The impact of the pandemic has cost the operator of Dublin and Cork airports an estimated €160 million in lost turnover to date, reports Clodagh Dooley
I’m not just being biased (or maybe I am!), but I think we are lucky to have airports like Dublin and Cork, with some of the best facilities and friendliest staff in the world.
So it is with a heavy heart that I share this recent news. With almost no passengers and shoppers in its retail outlets, daa is currently losing €1 million a day, an estimated €160 million in lost turnover so far, and will see the company record significant financial losses this year.
daa is a global and travel retail group which operates in 16 countries and is the owner of Dublin and Cork airports. Headquartered at Dublin Airport, the global pandemic has affected all of its businesses around the world.
Traffic at Dublin and Cork Airports has collapsed, as passenger numbers have fallen by 99% in April and May. While the two airports had enjoyed a positive start to the year in terms of traffic growth, the sharp fall in travel in recent months means that overall 2020 passenger numbers have already declined by 55% and will fall further. Overseas, all but one of daa’s ARI (Aer Rianta International) travel retail operations have been shuttered.
The company’s Chief Executive Dalton Philips, says, “This is the most serious crisis that has ever faced the international aviation sector and our business. Our business and the wider sector have weathered many previous upheavals, such as the recent recession, the impact of 9/11, and the 1970s oil crisis, and it will eventually recover from the economic impact of COVID-19.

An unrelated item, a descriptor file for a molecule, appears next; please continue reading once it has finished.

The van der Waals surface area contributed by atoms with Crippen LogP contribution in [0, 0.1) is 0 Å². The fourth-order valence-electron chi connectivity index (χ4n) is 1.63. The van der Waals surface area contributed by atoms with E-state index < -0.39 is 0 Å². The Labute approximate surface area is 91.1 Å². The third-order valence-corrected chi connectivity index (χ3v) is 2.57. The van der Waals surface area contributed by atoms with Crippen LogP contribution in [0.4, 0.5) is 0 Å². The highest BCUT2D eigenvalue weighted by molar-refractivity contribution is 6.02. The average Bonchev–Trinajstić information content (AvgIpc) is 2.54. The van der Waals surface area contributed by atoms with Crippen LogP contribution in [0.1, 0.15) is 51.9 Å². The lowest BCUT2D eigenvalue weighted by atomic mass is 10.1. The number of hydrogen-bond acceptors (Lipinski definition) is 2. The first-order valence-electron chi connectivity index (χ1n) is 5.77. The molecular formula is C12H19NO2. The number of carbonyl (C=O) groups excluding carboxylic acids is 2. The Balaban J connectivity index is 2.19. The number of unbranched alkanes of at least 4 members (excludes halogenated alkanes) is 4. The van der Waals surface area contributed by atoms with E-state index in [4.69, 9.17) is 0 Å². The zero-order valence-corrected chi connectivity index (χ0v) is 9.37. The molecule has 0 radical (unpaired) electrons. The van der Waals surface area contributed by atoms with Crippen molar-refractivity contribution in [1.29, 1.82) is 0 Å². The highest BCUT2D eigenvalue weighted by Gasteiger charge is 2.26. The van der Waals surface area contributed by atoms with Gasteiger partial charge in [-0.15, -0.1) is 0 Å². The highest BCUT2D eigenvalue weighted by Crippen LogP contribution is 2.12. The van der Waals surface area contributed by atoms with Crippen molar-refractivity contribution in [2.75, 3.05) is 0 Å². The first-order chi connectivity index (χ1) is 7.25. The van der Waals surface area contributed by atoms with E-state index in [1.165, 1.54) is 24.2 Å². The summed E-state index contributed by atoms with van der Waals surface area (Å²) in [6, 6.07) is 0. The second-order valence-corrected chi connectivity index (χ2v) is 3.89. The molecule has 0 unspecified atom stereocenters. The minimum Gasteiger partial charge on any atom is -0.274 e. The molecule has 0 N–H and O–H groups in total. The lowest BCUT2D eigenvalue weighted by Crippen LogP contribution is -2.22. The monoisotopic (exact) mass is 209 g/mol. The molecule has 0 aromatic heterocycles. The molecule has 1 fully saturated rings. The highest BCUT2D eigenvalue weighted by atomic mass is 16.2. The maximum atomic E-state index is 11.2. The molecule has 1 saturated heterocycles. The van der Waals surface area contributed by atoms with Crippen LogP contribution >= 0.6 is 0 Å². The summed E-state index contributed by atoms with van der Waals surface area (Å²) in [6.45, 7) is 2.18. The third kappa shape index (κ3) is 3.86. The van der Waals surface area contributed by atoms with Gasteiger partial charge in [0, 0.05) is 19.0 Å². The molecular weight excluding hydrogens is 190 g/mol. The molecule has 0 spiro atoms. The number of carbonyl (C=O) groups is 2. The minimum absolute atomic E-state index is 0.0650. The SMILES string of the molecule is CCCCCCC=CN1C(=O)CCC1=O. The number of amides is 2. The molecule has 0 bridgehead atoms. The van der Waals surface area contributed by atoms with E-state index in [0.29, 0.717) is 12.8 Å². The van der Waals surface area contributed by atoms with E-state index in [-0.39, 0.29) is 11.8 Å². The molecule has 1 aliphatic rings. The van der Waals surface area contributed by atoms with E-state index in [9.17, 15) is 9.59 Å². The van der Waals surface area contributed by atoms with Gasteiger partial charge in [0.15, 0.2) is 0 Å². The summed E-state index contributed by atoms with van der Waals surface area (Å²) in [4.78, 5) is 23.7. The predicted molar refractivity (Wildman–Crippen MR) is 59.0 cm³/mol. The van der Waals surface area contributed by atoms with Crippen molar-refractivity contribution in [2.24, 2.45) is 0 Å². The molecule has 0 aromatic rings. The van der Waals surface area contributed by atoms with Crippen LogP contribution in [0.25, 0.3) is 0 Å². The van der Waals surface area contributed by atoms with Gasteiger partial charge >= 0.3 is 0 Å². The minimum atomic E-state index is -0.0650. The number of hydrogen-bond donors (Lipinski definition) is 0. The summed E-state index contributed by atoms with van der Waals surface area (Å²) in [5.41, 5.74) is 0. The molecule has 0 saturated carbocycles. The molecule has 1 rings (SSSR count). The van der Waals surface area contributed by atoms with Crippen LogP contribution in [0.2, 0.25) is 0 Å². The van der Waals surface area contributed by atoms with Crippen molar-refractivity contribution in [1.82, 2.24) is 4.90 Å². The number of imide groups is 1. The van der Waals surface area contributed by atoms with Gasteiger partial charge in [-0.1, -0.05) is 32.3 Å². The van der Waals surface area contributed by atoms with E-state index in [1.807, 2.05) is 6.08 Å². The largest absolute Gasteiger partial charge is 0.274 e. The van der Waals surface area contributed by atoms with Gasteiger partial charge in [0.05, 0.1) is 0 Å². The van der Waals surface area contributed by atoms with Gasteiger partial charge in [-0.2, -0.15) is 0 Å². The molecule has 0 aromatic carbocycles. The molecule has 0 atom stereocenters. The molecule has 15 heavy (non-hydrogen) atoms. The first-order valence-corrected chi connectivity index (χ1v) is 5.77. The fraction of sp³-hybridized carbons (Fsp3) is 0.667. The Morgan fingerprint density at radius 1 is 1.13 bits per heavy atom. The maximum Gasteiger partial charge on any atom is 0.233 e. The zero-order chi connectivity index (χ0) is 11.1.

“But it is likely to take some time as the short-term future is bleak, and the post COVID industry will be very different.”
While passenger traffic has slowed to a trickle, both Dublin and Cork Airports have remained open throughout the crisis in line with Irish Government policy.
And, some positive news – Dublin and Cork Airports have played a vital role during the pandemic; enabling people to return home and facilitating essential cargo flights.
Since Ireland entered lockdown in mid-March, almost 31 million kilogrammes of cargo has been facilitated at Dublin Airport, including almost 3.7 million kilogrammes of personal protective equipment (PPE) and medical supplies. The airport has facilitated 1,635 dedicated cargo flights during that period, including 216 flights bringing PPE/medical supplies to Ireland, 214 of which were from China.
To address the current issue, daa has placed employees on a four-day week and a programme is underway to right-size the business through a voluntary severance scheme, career breaks, and reduced hours working. Changes in work practices are also being introduced to keep passengers and staff safe in a post-COVID-19 environment and also to make the business more effective.
All capital spending is being reviewed and the delivery timescale of certain planned upgrades at Dublin Airport will be reconsidered.
Essential projects, such as Dublin Airport’s new North Runway and the upgrade to hold baggage screening systems at Dublin and Cork Airports – which is a regulatory requirement – however, will continue. daa will also seek planning permission for future works during the downturn.
During the lockdown, daa has been preparing for the eventual phased resumption of business. Both Dublin and Cork Airports have undergone deep cleaning and the airports have been transformed in light of requirements post COVID-19.
While the short-term might not be looking very positive, I have full confidence that the airports will one day become the busy hubs they once were.
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